But the ultimate sin of “Broken Barriers” is its embracing the racist notion of the total inability of peoples from different cultures to find common points of agreement.   Khavah’s love for Fedka matters less in the long run than the supposedly huge differences between life in un-Tevye’s household and life in Fedka’s family.  Khavah may think she’s doing something heroic in breaking cultural barriers.  Yet the film ultimately extols the virtue of maintaining Jim Crow-like social barriers between gentile and Jew.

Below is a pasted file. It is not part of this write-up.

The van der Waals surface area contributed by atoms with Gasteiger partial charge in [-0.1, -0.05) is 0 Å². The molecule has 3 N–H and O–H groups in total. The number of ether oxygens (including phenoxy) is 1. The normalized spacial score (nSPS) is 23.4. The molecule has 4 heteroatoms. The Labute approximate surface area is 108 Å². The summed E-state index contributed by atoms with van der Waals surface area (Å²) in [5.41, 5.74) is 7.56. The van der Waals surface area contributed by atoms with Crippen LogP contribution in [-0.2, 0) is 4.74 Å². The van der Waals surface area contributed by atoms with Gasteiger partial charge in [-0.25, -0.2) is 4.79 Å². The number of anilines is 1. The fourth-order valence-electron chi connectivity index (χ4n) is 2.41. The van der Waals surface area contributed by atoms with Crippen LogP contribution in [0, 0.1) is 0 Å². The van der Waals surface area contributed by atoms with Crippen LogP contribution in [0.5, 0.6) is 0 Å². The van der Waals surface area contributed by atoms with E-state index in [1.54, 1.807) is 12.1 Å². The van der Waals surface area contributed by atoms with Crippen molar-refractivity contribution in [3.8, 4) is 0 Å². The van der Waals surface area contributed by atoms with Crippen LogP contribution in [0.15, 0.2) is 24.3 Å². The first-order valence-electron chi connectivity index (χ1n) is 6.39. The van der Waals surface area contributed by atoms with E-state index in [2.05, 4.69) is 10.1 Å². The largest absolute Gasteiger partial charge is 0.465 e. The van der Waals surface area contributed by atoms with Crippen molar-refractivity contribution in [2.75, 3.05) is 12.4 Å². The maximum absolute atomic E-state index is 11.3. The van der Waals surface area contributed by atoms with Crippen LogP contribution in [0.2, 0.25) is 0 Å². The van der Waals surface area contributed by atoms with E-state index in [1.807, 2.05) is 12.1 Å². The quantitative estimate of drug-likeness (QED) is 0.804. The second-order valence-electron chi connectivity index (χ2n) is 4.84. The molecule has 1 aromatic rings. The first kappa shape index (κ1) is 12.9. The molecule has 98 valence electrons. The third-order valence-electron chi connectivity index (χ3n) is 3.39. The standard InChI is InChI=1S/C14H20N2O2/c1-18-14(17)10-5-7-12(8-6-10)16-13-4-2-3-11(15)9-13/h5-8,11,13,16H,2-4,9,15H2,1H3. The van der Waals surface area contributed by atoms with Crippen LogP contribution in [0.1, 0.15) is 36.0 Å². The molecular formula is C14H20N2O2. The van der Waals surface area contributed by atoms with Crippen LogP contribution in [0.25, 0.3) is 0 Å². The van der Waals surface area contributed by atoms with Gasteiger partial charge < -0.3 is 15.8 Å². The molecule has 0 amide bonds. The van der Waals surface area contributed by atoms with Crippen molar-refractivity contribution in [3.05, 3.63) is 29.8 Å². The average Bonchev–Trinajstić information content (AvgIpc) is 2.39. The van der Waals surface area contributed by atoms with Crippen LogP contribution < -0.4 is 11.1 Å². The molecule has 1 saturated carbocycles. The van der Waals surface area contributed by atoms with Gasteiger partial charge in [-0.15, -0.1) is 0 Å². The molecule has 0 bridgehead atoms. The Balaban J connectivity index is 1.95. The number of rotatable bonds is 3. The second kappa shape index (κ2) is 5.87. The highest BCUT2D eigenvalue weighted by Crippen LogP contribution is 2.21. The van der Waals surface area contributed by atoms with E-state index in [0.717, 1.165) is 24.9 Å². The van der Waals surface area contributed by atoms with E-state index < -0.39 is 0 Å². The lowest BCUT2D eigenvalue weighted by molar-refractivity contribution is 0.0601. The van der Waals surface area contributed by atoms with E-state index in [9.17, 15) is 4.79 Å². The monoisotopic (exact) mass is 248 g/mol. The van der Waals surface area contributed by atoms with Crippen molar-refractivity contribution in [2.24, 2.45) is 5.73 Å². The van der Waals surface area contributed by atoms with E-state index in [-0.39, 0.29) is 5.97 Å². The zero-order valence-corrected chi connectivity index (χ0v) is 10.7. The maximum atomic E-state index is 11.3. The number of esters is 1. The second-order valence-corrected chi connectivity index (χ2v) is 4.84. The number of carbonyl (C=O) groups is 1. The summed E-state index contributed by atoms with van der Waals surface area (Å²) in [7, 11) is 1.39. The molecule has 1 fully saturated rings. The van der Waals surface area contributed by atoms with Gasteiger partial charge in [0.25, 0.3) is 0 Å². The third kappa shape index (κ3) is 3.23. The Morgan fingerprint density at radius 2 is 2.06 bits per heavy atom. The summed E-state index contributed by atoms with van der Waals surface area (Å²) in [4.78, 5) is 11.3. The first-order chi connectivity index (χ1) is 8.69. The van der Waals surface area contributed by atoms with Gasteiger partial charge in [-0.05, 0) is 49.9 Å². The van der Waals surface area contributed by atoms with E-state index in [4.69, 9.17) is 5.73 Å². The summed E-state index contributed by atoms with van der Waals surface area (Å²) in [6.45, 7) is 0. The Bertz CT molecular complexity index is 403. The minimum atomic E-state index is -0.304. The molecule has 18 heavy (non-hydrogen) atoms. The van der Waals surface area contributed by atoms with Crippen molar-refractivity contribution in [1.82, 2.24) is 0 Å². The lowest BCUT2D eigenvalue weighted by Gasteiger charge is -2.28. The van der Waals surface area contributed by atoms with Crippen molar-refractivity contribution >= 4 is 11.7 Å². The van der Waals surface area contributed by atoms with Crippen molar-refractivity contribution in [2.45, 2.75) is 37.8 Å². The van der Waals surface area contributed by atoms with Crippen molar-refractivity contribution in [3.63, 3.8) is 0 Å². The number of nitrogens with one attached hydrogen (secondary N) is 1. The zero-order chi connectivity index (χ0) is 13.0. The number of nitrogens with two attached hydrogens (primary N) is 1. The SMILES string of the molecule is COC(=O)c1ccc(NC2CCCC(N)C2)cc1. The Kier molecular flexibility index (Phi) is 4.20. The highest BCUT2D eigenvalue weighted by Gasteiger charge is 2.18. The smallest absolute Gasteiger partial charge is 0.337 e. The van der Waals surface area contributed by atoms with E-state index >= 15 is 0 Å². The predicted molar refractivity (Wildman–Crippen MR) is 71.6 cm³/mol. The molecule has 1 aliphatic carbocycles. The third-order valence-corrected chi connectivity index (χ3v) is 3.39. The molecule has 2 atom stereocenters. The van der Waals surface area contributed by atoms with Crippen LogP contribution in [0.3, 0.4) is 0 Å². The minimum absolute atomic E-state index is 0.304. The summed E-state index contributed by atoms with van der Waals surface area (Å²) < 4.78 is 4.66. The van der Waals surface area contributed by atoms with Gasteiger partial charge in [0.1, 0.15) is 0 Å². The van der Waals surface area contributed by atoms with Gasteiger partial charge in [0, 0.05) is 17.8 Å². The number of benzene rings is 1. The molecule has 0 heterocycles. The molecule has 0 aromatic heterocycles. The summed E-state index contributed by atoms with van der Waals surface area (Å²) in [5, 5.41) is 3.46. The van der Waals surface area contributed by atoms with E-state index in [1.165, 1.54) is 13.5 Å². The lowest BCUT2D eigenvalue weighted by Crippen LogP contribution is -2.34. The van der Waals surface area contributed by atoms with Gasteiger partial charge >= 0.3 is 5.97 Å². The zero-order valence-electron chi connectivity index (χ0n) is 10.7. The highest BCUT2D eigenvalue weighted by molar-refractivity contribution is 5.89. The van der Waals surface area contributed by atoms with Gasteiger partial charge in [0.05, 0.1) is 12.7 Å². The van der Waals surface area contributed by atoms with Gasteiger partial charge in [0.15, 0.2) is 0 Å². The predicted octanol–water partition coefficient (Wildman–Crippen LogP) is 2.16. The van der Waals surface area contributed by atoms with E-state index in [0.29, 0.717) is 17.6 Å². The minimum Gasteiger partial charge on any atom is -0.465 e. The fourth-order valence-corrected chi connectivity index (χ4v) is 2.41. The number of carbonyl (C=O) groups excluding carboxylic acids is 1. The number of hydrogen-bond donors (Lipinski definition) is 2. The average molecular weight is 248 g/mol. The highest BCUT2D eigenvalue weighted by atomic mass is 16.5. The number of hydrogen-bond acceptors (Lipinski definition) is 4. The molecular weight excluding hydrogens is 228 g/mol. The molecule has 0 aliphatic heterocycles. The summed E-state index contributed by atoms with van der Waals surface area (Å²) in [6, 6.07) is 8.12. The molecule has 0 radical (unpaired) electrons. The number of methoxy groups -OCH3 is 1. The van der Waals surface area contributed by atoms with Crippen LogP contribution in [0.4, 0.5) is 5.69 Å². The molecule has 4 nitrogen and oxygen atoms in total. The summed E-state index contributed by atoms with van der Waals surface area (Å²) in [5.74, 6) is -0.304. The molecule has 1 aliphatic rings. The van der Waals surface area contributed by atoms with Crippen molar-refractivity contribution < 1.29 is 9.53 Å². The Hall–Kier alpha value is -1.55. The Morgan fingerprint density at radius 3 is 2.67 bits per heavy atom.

(“Truth To Power: Barbara Lee Speaks For Me” screens at 8:30 PM on July 16, 2020 at Concord’s West Wind Solano Drive-In.  “Irmi” screens online at 3:00 PM on July 17, 2020.  “Love and Stuff” screens at 3:45 PM on July 19, 2020.  “Broken Barriers (Khavah)” screens at 6:00 PM on July 18, 2020.  While the Barbara Lee film is a paid screening, the other films mentioned will screen for free. For tickets and further information about these films, go to www.sfjff.org .)